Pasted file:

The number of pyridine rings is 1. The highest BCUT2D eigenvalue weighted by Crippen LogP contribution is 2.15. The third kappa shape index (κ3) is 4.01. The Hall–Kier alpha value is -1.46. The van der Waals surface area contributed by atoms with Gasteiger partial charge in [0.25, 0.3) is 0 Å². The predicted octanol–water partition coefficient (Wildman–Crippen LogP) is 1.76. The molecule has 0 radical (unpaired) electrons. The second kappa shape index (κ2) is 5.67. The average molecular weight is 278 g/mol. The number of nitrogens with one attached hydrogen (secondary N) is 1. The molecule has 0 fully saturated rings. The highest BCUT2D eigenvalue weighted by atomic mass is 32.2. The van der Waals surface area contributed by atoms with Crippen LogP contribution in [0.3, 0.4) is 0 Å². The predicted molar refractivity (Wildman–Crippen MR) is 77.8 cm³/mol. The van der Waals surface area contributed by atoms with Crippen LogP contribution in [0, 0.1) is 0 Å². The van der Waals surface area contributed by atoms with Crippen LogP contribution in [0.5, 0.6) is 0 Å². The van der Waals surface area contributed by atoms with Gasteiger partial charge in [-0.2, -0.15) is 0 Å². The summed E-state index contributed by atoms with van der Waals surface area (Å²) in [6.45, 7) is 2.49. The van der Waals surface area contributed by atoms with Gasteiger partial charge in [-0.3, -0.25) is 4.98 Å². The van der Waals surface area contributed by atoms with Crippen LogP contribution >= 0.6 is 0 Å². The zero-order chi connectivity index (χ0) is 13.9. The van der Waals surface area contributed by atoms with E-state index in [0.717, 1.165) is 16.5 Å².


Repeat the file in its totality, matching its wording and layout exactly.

The number of pyridine rings is 1. The highest BCUT2D eigenvalue weighted by Crippen LogP contribution is 2.15. The third kappa shape index (κ3) is 4.01. The Hall–Kier alpha value is -1.46. The van der Waals surface area contributed by atoms with Gasteiger partial charge in [0.25, 0.3) is 0 Å². The predicted octanol–water partition coefficient (Wildman–Crippen LogP) is 1.76. The molecule has 0 radical (unpaired) electrons. The second kappa shape index (κ2) is 5.67. The average molecular weight is 278 g/mol. The number of nitrogens with one attached hydrogen (secondary N) is 1. The molecule has 0 fully saturated rings. The highest BCUT2D eigenvalue weighted by atomic mass is 32.2. The van der Waals surface area contributed by atoms with Crippen LogP contribution in [0.3, 0.4) is 0 Å². The predicted molar refractivity (Wildman–Crippen MR) is 77.8 cm³/mol. The van der Waals surface area contributed by atoms with Crippen LogP contribution in [0, 0.1) is 0 Å². The van der Waals surface area contributed by atoms with Crippen LogP contribution in [0.5, 0.6) is 0 Å². The van der Waals surface area contributed by atoms with Gasteiger partial charge in [-0.2, -0.15) is 0 Å². The summed E-state index contributed by atoms with van der Waals surface area (Å²) in [6.45, 7) is 2.49. The van der Waals surface area contributed by atoms with Gasteiger partial charge in [-0.3, -0.25) is 4.98 Å². The van der Waals surface area contributed by atoms with Crippen LogP contribution >= 0.6 is 0 Å². The zero-order chi connectivity index (χ0) is 13.9. The van der Waals surface area contributed by atoms with E-state index in [0.717, 1.165) is 16.5 Å².